Day Two of #SpookyScience: Why do we find screams so scary?
Welcome to Day Two of PharPoint’s #SpookyScience article series! Every day until Halloween, we’re going to be posting all about things that go bump in the night – and why we have certain experiences with fright. Yesterday, we explored the science behind goosebumps, which you can read here.
Shrieks, Screams, and Shrills: A Reflex for a Reason
When something terrifying happens – when someone sneaks up on you, or you find a spider in your bed, or the killer bursts through the door in that horror flick – you scream. It’s reflexive and intuitive, and oftentimes, we realize there’s no real threat to our safety halfway through the screech. But while most screams are overreactions to brief moments of surprise, there’s actually a reason why we shriek – and why we find them so frightening.
We often take the act of screaming for granted, because it’s such a natural reaction to fear. What is less intuitive, however, is why we find the sound of screams scary. It’s why they’re abundant in horror movies (and sometimes overused – ever heard of the Wilhelm scream?), and why haunted houses include them in their soundtracks. A good shriek sets the mood for mischief and hijinks. But why?
First, let’s start by looking at why our natural reaction to fear is to scream. The answer is similar to the science behind goosebumps – it’s an evolutionary advantage that has prolonged our survival since our early ancestors. Screams have been used to alert fellow animals of nearby danger, because they’re an easy way to grab attention over distance. This is still the case throughout the animal kingdom; a notable example is the prairie dog, which will often yell an alarm call to nearby members of the community when a predator is present. This is probably why babies are still born screaming – it’s been a way to alert the parent that there’s now another life to look out for.
Not All Screams Are Created Equal
While this may seem fairly intuitive, it still doesn’t explain why shrieks send a chill up our spine, or why they’re most effective for communicating danger. It turns out that until recently, science hadn’t found an explanation either – until NYU psychology professor David Poeppel and his colleagues performed an experiment to figure out what makes screams so spooky.
To do this, Poepple began collecting screams from movies and from YouTube videos. Then, volunteers came into the lab and provided some bloodcurdling yells themselves. A database of screams was built, and then each yell was ranked on a scale according to how frightening study participants found them.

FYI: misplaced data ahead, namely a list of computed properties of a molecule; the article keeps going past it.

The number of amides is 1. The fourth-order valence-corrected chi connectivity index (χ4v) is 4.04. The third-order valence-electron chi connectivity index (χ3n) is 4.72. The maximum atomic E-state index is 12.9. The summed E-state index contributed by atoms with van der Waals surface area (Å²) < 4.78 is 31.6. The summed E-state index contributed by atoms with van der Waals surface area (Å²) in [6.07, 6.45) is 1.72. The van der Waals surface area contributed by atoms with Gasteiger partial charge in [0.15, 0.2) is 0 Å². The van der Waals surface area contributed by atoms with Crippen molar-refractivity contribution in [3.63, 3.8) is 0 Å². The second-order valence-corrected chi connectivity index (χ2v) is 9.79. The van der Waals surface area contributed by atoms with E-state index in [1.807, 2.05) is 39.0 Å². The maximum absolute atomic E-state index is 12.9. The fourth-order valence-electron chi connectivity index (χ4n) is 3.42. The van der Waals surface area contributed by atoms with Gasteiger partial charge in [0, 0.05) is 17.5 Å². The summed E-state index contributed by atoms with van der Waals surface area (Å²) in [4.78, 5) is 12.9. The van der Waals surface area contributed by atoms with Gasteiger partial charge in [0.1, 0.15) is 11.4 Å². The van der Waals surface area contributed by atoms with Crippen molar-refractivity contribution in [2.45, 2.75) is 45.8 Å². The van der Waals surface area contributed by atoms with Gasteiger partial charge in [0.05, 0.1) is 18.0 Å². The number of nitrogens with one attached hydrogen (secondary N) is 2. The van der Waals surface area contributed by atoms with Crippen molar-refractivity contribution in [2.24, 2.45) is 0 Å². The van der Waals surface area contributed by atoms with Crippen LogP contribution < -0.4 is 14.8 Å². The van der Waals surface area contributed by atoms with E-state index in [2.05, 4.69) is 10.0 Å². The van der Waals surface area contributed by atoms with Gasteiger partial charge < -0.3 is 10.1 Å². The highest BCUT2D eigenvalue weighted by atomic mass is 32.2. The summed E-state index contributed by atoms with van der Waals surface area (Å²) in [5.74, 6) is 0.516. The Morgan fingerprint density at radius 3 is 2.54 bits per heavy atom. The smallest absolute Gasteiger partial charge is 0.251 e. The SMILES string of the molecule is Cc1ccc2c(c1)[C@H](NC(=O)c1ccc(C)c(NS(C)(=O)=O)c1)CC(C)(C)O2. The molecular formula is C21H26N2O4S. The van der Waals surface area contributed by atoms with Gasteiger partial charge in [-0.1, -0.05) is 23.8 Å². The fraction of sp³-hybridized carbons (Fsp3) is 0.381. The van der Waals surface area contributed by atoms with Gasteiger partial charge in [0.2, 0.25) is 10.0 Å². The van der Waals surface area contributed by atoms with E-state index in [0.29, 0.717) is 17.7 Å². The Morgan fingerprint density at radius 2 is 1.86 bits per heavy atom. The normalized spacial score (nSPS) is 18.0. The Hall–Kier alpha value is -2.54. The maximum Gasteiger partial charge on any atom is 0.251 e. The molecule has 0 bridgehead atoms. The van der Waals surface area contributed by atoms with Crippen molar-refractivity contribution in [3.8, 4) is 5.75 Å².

One of the key takeaways is this: not all screams are created equal. There are several factors that differentiate screams from normal speech, and from each other. First, while normal speech varies in loudness between 4 and 5 Hertz, a scream can range anywhere from 30 to 150 Hertz, a much wider range.
Another key characteristic is something that Poeppel defines as “roughness”. This defines the rate that the sound modulates in its volume, and isn’t something that plays a role in how we decipher regular speech (as the volume normally stays more constant). In other words, the quicker a scream elevates in loudness, the more terrifying we find it.
To pinpoint the physiological reason behind our fearful reaction to the stimulus, Poeppel’s team observed the brains of 16 participants via MRI as they listened to the recorded screams. Their results made a lot of sense – screams activate the brain’s amygdala, which is the region where we process fear (most other sounds are processed by the brain’s auditory context). And the “rougher” the scream, the more the amygdala is stimulated.
Screams Are On the “Danger Station” – and We’re Always Tuned In
This information shows that the brain is “uniquely tuned” to pay attention to screams, like a radio station. It’s why we’re far more likely to accurately detect the direction a scream came from, but may struggle to determine direction of normal speech. It’s also why we can detect the differences in a baby’s cries – the “hungry cry” versus the “sleepy cry” versus the “sick cry”. Now that we are beginning to examine screams scientifically, we may be able to learn more about how the earliest humans communicated – and will definitely continue to learn how we communicate today.
So the next time you hear a scream that makes your blood run cold, look around for any possible danger – and then tell your amygdala to calm down!